Music is an important part of video games. The experience can either heighten or harm a player’s enjoyment of a game, depending on the music. Some music becomes so memorable that players purchase the game’s official soundtrack.
Nowadays, it’s not unusual to see video game soundtracks sold as digital DLC, or physical copies in CD or vinyl form. Many also display the soundtracks as design pieces to show off their love for a series.
For others, they may be more interested in playing the music they love from games. There’s a website available that focuses on background music from various Nintendo games and makes these recourses completely free.
NinSheetMusic is the world’s largest video game sheet music resource for pianists. The website holds over 4,000 sheets with over 275 arrangers helping bring music to others. Players can download music as either PDF, MID, or MUS files. There’s also a popularity meter to see which songs are the most popular on the site.
Hi everyone! This update marks 4000 sheets on the main site!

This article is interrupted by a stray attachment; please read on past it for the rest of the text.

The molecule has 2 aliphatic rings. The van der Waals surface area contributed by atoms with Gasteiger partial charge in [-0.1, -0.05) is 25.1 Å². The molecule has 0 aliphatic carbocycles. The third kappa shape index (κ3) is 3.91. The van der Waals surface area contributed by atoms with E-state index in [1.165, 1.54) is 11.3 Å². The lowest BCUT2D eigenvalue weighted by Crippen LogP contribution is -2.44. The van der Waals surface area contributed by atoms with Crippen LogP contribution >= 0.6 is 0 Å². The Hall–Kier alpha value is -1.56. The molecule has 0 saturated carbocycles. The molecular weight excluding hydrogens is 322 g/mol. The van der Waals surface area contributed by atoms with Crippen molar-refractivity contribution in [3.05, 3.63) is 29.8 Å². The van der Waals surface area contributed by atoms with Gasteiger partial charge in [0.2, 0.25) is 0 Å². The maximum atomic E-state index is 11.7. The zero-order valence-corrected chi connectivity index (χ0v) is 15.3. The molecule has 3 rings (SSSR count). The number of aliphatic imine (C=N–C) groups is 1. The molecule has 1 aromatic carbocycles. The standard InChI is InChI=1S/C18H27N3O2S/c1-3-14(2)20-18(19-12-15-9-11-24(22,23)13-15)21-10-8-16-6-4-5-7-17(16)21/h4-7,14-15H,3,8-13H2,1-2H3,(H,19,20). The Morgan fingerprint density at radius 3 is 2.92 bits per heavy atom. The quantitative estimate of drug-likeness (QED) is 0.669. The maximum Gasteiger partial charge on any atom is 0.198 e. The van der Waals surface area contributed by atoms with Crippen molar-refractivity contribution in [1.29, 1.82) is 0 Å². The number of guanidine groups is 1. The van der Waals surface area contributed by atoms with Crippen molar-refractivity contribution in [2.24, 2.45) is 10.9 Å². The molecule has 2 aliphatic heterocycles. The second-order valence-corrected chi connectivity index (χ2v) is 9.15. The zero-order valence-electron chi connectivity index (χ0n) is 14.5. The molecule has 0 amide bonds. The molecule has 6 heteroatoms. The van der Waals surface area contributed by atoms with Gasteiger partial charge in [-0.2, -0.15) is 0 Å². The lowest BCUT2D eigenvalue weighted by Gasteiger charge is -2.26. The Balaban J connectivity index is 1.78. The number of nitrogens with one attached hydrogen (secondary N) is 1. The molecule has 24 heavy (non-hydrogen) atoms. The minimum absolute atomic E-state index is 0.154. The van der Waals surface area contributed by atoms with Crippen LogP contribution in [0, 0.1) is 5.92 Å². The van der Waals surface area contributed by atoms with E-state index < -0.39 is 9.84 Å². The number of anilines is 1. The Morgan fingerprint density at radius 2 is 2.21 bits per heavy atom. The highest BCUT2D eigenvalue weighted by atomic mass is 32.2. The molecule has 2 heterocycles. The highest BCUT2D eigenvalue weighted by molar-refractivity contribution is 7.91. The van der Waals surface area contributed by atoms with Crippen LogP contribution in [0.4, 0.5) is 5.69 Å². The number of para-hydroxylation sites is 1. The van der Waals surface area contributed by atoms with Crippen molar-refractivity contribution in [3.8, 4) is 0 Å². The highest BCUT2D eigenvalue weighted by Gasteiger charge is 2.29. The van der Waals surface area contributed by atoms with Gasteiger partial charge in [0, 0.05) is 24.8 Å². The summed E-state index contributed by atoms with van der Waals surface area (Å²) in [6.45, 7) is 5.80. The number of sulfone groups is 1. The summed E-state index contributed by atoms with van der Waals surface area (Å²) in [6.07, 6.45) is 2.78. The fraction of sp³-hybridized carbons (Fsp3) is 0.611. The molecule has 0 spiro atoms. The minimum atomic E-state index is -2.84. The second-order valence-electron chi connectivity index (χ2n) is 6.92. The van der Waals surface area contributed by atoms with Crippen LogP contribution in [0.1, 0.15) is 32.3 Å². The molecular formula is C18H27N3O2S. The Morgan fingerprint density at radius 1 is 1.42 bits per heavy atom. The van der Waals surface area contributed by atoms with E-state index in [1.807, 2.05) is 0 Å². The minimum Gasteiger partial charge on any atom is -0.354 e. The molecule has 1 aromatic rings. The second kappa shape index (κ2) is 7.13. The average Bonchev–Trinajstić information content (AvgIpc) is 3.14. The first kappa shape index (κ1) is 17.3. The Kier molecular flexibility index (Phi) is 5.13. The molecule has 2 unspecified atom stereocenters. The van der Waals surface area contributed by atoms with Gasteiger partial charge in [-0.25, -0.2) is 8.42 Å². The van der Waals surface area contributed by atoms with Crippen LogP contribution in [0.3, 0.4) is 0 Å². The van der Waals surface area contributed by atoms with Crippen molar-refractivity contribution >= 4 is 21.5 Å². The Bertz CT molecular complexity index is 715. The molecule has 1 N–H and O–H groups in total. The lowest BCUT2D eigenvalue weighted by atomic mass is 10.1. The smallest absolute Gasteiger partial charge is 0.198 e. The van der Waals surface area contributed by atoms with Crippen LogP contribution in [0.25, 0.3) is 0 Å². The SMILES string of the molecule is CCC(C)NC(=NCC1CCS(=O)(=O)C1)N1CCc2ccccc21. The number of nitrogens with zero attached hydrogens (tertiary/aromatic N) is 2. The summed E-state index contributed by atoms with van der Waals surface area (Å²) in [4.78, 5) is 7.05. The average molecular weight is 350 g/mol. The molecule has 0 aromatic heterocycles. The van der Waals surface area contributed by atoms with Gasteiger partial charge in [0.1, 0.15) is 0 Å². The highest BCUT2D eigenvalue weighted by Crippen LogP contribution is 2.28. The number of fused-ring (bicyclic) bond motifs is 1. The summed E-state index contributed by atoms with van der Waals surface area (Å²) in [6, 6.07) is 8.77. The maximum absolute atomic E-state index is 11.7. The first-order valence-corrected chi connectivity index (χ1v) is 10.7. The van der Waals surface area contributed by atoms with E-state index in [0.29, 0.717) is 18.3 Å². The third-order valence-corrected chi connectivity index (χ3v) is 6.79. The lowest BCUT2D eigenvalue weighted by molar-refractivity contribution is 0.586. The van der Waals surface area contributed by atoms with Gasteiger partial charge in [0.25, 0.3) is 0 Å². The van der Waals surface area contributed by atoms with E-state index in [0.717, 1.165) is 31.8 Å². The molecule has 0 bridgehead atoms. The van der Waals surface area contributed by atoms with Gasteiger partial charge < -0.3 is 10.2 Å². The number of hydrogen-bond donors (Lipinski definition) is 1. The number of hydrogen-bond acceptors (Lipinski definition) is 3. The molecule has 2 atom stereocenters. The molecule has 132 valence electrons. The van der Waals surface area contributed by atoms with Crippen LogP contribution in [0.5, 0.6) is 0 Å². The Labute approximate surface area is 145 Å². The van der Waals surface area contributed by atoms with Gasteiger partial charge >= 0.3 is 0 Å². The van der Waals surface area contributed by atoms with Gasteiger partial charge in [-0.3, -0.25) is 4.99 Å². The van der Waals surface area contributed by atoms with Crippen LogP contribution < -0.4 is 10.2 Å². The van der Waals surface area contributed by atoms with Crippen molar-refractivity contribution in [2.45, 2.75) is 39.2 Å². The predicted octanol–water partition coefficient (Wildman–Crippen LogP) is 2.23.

Thanks to everyone who's been a part of the NSM community, past and present, and onwards to 5000! 😀
— NinSheetMusic (@NinSheetMusic) August 31, 2019
The website often updates with new tracks from a variety of games. Some of the newest tracks include “Cave Waltz” from Dragon Quest IX: Sentinels of the Starry Skies, “Battle Map 1: Player Attack” from Fire Emblem: Shadow Dragon and the Blade of Light, and “Dynablade Overworld” from Kirby Super Star.
The music comes from games that may not have been released in North America. Several of the songs are from Japanese games that never saw a North American launch, but the music is now accessible to everyone.
Budding pianists can also choose a few songs to help them learn to play the piano. When learning anything new, it always helps to have content that personally interests the student to keep them motivated.
NinSheetMusic has been around for over 16 years and was founded in 2004. The owners of the site have intended the project to remain free for users. Contributors and other volunteers help keep the site alive by adding new music. Nintendo music fans can use the music sheets and MIDI song files from the site for their own videos or other projects without formal permission. The site only asks that other creators link back to the website so that others can find out about it.
NinSheetMusic is an online resource available now for anyone who ever wanted to play Nintendo songs on piano.